Henry Lehrman (March 30, 1886 – November 7, 1946) was an American actor, screenwriter, director and producer. Lehrman was a very prominent figure of Hollywood's silent film era, working with such cinematic pioneers as D.W. Griffith and Mack Sennett. However, he is primarily remembered today not for his own achievements, but for three biographical facts: he had directed Charlie Chaplin's very first film, Making a Living (though Chaplin and he didn't get along); he was notoriously careless of the safety of the actors who worked for him; and he was the lover of the actress Virginia Rappe, for whose death Roscoe "Fatty" Arbuckle, in a highly-publicized series of trials, was accused, and later acquitted, of manslaughter.
Life and career
Born in Vienna, Austria-Hungary, Lehrman emigrated to the United States at a young age and although he is best remembered as a film director, he began his career as an actor in a 1909 Biograph Studios production directed by D. W. Griffith. He gained the nickname "Pathé," reportedly because he told Biograph he had been sent there from Europe to have a job by France's Pathé Frères. While the executive at Biograph may not have believed him, they nevertheless gave him his first acting work in film, appearing as one of many in a mob scene with another aspiring actor named Mack Sennett. A few years later Lehrman was a successful actor and would make his directorial debut, co-directing a 1911 Biograph production with Sennett. When Sennett left to create his own Keystone Studios, Henry Lehrman would join him, working as an actor, a screenwriter, and as the first director of Charlie Chaplin.
In 1915, Lehrman established his own film company called the L-KO Kompany to make two-reel comedies for Universal Studios. Lehrman was notorious for his low regard toward actors, such as for Charles Chaplin in the actor's earliest films, and his willingness to place his actors in dangerous situations earned him the nickname "Mr. Suicide." Author Kalton C. Lahue noted that bit players and extras actually refused calls from L-KO.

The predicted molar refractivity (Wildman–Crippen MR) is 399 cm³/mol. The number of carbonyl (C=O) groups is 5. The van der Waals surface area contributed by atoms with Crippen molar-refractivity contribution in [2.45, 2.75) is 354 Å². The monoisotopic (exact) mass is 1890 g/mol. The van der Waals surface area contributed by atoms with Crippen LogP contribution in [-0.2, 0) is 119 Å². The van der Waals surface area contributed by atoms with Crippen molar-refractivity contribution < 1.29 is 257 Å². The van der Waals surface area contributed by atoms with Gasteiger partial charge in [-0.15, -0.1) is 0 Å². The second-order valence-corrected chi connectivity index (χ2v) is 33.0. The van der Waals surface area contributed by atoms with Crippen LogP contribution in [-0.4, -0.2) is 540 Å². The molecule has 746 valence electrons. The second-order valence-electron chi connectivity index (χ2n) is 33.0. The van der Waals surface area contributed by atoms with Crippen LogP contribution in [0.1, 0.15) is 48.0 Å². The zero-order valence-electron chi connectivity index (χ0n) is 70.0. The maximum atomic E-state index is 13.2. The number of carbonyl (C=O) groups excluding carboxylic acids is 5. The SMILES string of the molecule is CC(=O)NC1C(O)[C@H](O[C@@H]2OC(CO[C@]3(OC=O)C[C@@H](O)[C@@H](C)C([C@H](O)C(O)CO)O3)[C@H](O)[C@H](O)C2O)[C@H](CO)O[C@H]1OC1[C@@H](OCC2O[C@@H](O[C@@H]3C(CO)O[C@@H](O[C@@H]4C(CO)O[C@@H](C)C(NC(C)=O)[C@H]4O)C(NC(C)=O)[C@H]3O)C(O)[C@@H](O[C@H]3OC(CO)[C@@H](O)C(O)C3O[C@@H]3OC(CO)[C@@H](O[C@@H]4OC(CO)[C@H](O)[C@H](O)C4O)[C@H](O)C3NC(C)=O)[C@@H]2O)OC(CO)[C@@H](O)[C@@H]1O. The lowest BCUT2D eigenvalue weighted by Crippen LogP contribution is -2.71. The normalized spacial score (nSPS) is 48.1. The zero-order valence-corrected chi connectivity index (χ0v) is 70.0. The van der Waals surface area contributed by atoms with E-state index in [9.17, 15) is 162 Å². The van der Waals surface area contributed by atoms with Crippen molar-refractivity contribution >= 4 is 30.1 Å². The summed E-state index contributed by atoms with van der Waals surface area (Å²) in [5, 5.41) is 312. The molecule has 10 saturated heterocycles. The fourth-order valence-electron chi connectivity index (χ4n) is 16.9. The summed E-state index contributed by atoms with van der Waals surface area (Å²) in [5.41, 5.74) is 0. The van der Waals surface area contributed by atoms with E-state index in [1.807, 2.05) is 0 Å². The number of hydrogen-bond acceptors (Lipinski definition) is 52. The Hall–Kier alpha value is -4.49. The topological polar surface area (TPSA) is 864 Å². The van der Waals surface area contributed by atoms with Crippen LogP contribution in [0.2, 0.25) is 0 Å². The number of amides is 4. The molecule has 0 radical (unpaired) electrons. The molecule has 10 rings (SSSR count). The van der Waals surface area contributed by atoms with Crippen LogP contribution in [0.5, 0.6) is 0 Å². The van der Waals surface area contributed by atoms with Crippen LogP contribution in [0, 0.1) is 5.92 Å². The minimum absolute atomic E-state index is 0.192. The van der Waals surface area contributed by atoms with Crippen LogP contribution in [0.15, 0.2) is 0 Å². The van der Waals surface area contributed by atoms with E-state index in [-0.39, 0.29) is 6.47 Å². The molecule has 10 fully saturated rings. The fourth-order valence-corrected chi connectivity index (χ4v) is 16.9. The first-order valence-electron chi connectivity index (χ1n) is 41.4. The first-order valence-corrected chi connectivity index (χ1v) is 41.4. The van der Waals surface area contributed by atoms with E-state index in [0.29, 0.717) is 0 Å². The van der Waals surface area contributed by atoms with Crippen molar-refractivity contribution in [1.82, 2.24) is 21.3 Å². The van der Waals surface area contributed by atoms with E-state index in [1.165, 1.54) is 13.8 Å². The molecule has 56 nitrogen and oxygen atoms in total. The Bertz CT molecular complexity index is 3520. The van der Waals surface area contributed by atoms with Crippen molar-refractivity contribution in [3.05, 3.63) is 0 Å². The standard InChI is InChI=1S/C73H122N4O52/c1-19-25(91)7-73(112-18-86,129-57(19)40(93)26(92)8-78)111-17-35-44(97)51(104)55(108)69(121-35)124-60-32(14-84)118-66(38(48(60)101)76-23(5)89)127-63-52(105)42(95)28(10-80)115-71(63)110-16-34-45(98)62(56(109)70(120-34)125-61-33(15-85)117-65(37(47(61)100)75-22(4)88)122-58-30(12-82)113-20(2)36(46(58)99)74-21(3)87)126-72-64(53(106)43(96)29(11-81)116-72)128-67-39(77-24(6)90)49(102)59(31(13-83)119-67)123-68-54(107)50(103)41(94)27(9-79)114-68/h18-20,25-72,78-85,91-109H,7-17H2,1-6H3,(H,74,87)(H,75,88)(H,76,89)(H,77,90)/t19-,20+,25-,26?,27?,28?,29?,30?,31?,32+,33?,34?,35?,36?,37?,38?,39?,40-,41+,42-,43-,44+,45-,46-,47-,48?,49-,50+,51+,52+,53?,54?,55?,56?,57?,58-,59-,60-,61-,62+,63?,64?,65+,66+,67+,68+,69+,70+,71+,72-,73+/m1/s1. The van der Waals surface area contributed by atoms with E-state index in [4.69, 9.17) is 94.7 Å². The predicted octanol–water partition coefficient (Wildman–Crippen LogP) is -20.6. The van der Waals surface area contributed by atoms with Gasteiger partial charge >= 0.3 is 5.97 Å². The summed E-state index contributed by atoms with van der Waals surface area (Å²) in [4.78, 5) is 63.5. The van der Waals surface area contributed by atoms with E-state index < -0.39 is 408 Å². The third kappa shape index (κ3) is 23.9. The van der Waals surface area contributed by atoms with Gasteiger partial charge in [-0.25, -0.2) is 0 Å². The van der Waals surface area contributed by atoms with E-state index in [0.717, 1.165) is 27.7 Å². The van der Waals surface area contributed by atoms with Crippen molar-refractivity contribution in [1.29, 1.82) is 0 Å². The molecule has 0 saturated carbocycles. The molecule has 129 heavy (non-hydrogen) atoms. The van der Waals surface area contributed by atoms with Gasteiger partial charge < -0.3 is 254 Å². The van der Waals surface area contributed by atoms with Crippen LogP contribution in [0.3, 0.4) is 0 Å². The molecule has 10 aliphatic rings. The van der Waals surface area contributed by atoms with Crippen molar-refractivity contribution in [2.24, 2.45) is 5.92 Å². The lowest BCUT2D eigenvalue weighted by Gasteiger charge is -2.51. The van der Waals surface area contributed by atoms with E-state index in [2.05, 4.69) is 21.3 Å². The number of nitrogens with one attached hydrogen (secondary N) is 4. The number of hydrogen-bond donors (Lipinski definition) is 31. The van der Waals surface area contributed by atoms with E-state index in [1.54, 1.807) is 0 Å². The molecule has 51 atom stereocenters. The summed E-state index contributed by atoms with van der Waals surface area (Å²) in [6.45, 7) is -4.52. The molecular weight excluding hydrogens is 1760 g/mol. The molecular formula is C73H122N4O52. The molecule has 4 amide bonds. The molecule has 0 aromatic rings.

In 1916 Lehrman gave up acting to devote himself fully to directing and producing. In 1917 Lehrman left the L-KO Kompany and moved to Fox Film Corporation as producer of their "Sunshine Comedies" unit. In 1919 Lehrman met a young actress named Virginia Rappe and a personal relationship ensued that resulted in their engagement. However, in September 1921, Rappe, 26, died after attending a private party hosted by Roscoe 'Fatty' Arbuckle at a hotel in San Francisco. Arbuckle would be accused of raping her and was charged with her murder; Lehrman used the trial for his own personal publicity. Eventually Arbuckle was found not guilty.
For the two years following his fiancée's death, Henry Lehrman was virtually inactive in the film business. He went through a short-lived marriage in 1922 to Jocelyn Leigh. In 1924 he accepted an offer from the Fox Film Corporation to return to directing their "Sunshine Comedies" unit. Lehrman continued as a successful director until the introduction of talkies at the end of the 1920s. He directed two sound films for Fox in 1929, one a short comedy, the other a feature-length production titled "New Year's Eve" starring Mary Astor. The films demonstrated Lehrman's difficulty adapting to directing with sound and he was dropped by Fox. Two years later he made his final attempt at sound films, writing and directing a comedy short for Universal Studios.
Henry Lehrman died of a heart attack in Hollywood in 1946 and was interred in the Hollywood Memorial Park Cemetery next to Virginia Rappe. He was 60.
- "Henry Lehrman Marries. Fiance of Virginia Rappe Weds Jocelyn Leigh, Former Actress". New York Times. April 29, 1922.
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